AS 2400.5 pdf download – Packaging Part 5: Temporary corrosion protection
3.1 GENERAL All temporary corrosion preventives may be supplied ready for use. Temporary corrosion protection is most commonly applied by dipping though other methods such as spraying, brushing, smearing, roller coating, flow or flood coating, flushing, circulation coating, barrelling and the use of volatile corrosion inhibitors (VCI) are used. These processes are discussed in Clauses 3.3 and 3.4.
NOTE: Appropriate regulations on the precautions necessary for work with these materials should be followed (see Clause 1.6). To achieve effective coating and optimum temporary corrosion protection the following procedures shall be followed:
(a) Surfaces (see Clause 3.2) shall be clean and moisture free and inspected prior to application. Once selected any article shall be cleaned, dried, inspected and coated in one complete, uninterrupted operation (to reduce the possibility of contamination) when applying a temporary corrosion preventive.
(b) Coating of appropriate surfaces shall be uniform and continuous. Application by dipping is preferable whenever size, shape and composition of the parts and nature of the preventive permits. NOTE: See Appendix A.
(c) Solvent-containing materials and oils shall be drained after dipping or spraying.
(d) Coated parts shall not be handled once the temporary corrosion preventive has been applied until the coating process has been completed, to prevent the temporary coating from being damaged.
3.2 PRETREATMENT There is no single, universal method of cleaning by which all surfaces can be prepared for the application of protective coatings (see AS 1627.0 and AS 1627.1).
3.3 APPLICATION BY DIPPING
3.3.1 Application The parts or assemblies to be coated shall be submerged in a bath of the temporary corrosion protective. They shall be turned as necessary in the bath to allow trapped air to escape. When not in use, the bath shall be covered to keep out dust and dirt. When solvent is present the cover restricts evaporation. For the same reason the top opening of the tank shall not be any larger than necessary. Solutions giving the thin, soft-film protectives sometimes allow some of the ingredients to settle out slowly on standing, and the bath should, therefore, be stirred occasionally with utmost care to keep it homogeneous. Otherwise it is better not to agitate the bath of preventive, as dirt and fibrous contaminants which can be serious drawbacks if they get into protective films, can settle to the bottom of the bath, and have to be cleaned out from time to time.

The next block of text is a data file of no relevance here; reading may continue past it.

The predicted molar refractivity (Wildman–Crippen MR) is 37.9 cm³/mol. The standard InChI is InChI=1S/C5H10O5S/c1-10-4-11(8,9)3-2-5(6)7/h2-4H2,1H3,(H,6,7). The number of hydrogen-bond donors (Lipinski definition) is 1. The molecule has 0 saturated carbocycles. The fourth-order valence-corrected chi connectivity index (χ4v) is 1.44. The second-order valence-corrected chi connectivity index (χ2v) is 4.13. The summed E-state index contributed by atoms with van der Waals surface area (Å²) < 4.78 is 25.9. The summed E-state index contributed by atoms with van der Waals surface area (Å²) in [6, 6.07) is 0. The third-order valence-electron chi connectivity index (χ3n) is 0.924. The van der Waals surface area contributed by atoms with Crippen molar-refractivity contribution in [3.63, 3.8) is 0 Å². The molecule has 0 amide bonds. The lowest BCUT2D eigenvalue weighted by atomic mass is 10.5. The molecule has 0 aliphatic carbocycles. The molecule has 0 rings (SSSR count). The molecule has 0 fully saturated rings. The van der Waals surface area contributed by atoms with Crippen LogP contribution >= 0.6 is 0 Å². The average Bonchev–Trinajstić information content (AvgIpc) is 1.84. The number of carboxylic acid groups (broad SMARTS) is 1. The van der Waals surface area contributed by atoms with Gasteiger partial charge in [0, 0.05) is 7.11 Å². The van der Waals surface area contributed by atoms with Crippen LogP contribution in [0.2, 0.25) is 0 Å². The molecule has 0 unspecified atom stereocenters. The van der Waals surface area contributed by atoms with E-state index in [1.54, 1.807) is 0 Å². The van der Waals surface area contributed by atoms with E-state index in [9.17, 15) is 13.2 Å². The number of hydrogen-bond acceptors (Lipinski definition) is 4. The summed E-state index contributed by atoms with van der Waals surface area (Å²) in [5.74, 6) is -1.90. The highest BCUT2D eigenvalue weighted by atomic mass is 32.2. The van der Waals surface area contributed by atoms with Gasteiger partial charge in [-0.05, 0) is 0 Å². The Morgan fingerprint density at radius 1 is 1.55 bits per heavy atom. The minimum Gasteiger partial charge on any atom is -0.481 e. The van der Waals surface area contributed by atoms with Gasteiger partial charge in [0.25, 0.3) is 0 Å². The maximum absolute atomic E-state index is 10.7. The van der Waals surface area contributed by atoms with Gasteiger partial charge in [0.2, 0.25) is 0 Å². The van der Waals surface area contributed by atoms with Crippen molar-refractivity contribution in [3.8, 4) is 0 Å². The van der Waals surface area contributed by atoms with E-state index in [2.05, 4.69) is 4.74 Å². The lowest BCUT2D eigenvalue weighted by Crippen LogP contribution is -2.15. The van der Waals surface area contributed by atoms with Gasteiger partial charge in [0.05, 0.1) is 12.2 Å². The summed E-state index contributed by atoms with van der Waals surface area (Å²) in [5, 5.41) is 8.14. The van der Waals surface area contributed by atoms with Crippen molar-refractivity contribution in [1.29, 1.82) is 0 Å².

3.3.2 Baths of solvent-containing materials Baths of solvent-containing materials shall be kept at room temperature except where otherwise specified. Articles need only be immersed sufficiently to ensure complete wetting except with dewatering grades where adequate time for water displacement. The proportion of solvents and preventives shall be checked from time to time if the rate of use is low or if a very volatile solvent is present. 3.4 APPLICATION BY OTHER METHODS 3.4.1 Spraying Only the thin, solvent-containing fluids and the oils are normally sprayed. They shall be applied as received, not thinned down. It is more difficult to achieve an overall coating by spraying than by dipping. To ensure that an adequate amount of coating is applied, the surface may be completely wetted so the liquid coat can begin to flow. Aerosol containers are available from which protective material under pressure may be applied by a finger- press jet nozzle. NOTE: They are useful when limited application is required. 3.4.2 Brushing The brush shall be clean and, for solid preventive, carefully chosen to suit the consistency. The bristles shall be stiff enough to ensure intimate contact of the preventive with the surface, but not so stiff as to leave deep brush marks. It is often an advantage to apply a thin layer thoroughly and then build up to the requisite thickness later. Deep brush marks may lead to low film deposits.